Rhomboid distorts lipids to break the viscosity-imposed speed limit of membrane diffusion

Enzymes that cut proteins inside membranes regulate diverse cellular events, including cell signaling, homeostasis, and host-pathogen interactions. Adaptations that enable catalysis in this exceptional environment are poorly understood. We visualized single molecules of multiple rhomboid intramembrane proteases and unrelated proteins in living cells (human and Drosophila) and planar lipid bilayers. Notably, only rhomboid proteins were able to diffuse above the Saffman-Delbrück viscosity limit of the membrane. Hydrophobic mismatch with the irregularly shaped rhomboid fold distorted surrounding lipids and propelled rhomboid diffusion. The rate of substrate processing in living cells scaled with rhomboid diffusivity. Thus, intramembrane proteolysis is naturally diffusion-limited, but … Continue reading Rhomboid distorts lipids to break the viscosity-imposed speed limit of membrane diffusion

Formyl-methionine as an N-degron of a eukaryotic N-end rule pathway

In bacteria, nascent proteins bear the pretranslationally generated N-terminal (Nt) formyl-methionine (fMet) residue. Nt-fMet of bacterial proteins is a degradation signal, termed fMet/N-degron. By contrast, proteins synthesized by cytosolic ribosomes of eukaryotes were presumed to bear unformylated Nt-Met. Here we found that the yeast formyltransferase Fmt1, although imported into mitochondria, could also produce Nt-formylated proteins in the cytosol. Nt-formylated proteins were strongly up-regulated in stationary phase or upon starvation for specific amino acids. This up-regulation strictly required the Gcn2 kinase, which phosphorylates Fmt1 and mediates its retention in the cytosol. We also found that the Nt-fMet residues of Nt-formylated proteins … Continue reading Formyl-methionine as an N-degron of a eukaryotic N-end rule pathway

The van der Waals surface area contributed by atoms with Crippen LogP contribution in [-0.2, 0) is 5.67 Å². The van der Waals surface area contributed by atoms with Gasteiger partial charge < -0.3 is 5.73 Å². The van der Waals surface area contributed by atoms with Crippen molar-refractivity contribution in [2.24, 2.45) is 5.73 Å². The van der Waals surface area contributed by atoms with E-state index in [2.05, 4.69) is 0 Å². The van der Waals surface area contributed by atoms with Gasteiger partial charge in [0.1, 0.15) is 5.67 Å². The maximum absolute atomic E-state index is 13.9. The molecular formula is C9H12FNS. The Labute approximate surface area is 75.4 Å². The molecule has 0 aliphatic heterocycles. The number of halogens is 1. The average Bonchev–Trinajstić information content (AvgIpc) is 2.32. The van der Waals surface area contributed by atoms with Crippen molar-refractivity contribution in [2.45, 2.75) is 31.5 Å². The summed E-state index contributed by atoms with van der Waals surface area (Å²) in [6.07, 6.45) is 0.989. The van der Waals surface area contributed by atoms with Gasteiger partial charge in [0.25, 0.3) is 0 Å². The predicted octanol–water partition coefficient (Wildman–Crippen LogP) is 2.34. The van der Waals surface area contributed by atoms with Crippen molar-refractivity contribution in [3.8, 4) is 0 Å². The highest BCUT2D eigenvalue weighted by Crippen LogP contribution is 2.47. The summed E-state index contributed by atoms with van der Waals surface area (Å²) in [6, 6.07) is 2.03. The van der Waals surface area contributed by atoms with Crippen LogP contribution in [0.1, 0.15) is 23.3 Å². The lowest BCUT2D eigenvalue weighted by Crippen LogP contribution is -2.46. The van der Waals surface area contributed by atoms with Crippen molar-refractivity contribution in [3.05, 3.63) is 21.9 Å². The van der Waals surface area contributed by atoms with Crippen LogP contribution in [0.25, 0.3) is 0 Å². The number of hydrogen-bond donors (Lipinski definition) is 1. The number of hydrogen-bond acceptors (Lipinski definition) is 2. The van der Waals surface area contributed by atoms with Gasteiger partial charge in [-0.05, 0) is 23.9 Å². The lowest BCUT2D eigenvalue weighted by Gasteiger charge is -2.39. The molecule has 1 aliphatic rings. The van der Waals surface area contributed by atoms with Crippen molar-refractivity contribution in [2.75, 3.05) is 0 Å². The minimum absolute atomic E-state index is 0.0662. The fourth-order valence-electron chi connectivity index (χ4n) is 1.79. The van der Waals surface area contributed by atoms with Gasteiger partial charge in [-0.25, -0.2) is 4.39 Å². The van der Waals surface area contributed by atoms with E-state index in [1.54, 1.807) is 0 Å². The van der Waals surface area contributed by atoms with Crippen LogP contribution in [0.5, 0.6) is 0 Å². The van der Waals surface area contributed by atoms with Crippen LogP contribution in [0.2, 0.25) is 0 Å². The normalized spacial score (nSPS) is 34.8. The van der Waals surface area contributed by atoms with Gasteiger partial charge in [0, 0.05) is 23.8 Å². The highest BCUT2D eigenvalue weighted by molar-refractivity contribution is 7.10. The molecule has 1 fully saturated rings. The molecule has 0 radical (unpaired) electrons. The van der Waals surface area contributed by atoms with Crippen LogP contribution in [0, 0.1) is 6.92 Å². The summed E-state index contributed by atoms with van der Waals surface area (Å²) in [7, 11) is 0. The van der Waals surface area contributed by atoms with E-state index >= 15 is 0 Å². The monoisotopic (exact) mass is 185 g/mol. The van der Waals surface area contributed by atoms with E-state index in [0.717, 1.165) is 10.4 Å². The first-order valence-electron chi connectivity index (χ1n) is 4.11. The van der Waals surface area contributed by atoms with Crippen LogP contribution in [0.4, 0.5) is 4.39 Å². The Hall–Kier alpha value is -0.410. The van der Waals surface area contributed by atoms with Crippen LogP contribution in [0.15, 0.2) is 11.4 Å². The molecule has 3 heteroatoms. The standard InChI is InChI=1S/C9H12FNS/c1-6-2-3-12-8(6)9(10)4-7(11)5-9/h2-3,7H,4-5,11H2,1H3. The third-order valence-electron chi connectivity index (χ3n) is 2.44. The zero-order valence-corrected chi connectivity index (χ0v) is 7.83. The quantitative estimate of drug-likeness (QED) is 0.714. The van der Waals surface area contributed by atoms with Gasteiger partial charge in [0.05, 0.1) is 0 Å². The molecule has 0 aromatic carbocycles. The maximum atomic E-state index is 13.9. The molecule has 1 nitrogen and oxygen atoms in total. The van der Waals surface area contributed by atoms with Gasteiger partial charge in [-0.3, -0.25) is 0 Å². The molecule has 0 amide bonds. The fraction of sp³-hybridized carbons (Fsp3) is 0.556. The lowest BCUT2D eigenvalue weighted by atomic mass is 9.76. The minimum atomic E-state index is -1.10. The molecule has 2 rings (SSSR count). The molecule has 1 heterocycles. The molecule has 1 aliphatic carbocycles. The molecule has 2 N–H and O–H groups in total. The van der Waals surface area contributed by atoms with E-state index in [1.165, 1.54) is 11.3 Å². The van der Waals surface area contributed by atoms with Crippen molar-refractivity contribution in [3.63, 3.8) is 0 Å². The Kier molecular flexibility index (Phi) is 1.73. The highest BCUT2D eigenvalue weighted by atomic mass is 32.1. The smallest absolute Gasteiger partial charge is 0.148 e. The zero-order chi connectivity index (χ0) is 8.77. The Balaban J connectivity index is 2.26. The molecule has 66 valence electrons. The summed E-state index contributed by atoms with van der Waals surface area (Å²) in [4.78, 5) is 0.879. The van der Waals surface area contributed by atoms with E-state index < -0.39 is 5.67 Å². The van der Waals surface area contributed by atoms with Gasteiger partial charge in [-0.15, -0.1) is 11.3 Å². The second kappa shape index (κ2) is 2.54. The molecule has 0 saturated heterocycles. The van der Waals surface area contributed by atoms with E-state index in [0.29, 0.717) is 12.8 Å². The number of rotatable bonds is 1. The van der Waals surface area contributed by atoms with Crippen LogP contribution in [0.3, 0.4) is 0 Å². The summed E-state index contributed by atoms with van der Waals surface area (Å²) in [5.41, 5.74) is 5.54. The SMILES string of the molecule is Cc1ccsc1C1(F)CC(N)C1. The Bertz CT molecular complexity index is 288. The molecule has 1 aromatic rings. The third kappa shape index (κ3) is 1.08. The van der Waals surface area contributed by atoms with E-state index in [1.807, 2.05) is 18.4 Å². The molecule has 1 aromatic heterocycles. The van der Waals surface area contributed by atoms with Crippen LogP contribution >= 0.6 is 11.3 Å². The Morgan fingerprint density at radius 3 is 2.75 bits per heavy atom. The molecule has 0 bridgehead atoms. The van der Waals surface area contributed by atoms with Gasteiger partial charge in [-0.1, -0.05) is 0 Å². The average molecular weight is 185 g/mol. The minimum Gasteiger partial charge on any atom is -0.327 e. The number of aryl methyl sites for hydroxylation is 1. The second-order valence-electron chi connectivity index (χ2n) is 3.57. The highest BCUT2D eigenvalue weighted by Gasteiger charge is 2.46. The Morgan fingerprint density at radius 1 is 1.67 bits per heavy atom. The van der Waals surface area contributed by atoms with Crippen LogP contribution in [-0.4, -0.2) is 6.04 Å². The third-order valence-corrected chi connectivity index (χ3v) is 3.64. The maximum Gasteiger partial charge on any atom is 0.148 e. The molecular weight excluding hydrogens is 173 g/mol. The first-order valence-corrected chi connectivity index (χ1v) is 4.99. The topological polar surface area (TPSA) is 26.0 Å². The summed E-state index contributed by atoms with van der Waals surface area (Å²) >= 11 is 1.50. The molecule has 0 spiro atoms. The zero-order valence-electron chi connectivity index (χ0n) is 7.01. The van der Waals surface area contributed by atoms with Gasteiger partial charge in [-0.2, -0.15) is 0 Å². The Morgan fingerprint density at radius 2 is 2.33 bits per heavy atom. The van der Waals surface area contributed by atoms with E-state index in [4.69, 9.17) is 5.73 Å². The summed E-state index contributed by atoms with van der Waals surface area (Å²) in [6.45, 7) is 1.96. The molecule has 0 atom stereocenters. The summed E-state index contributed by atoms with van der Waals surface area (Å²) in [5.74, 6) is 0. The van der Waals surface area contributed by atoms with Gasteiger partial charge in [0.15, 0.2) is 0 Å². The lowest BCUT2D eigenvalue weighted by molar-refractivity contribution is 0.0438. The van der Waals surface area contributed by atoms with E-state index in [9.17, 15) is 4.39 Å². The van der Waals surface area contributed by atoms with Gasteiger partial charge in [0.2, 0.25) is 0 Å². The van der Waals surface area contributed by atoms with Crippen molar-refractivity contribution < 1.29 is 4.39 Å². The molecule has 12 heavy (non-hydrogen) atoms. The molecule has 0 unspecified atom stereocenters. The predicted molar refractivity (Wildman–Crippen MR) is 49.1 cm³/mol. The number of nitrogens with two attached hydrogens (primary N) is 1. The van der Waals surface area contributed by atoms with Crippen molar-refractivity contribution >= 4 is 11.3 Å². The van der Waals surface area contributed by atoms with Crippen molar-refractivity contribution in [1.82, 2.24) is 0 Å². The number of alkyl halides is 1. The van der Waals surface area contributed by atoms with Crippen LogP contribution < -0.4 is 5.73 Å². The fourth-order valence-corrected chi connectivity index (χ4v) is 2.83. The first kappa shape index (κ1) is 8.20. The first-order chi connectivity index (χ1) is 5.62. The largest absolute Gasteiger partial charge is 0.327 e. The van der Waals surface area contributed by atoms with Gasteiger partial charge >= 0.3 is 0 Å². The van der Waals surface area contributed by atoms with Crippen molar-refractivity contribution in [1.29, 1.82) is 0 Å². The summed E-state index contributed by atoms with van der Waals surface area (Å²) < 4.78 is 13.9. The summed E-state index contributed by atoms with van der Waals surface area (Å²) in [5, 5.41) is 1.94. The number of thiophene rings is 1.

UBE2O remodels the proteome during terminal erythroid differentiation

During terminal differentiation, the global protein complement is remodeled, as epitomized by erythrocytes, whose cytosol is ~98% globin. The erythroid proteome undergoes a rapid transition at the reticulocyte stage; however, the mechanisms driving programmed elimination of preexisting cytosolic proteins are unclear. We found that a mutation in the murine Ube2o gene, which encodes a ubiquitin-conjugating enzyme induced during erythropoiesis, results in anemia. Proteomic analysis suggested that UBE2O is a broad-spectrum ubiquitinating enzyme that remodels the erythroid proteome. In particular, ribosome elimination, a hallmark of reticulocyte differentiation, was defective in Ube2o–/– mutants. UBE2O recognized ribosomal proteins and other substrates directly, targeting … Continue reading UBE2O remodels the proteome during terminal erythroid differentiation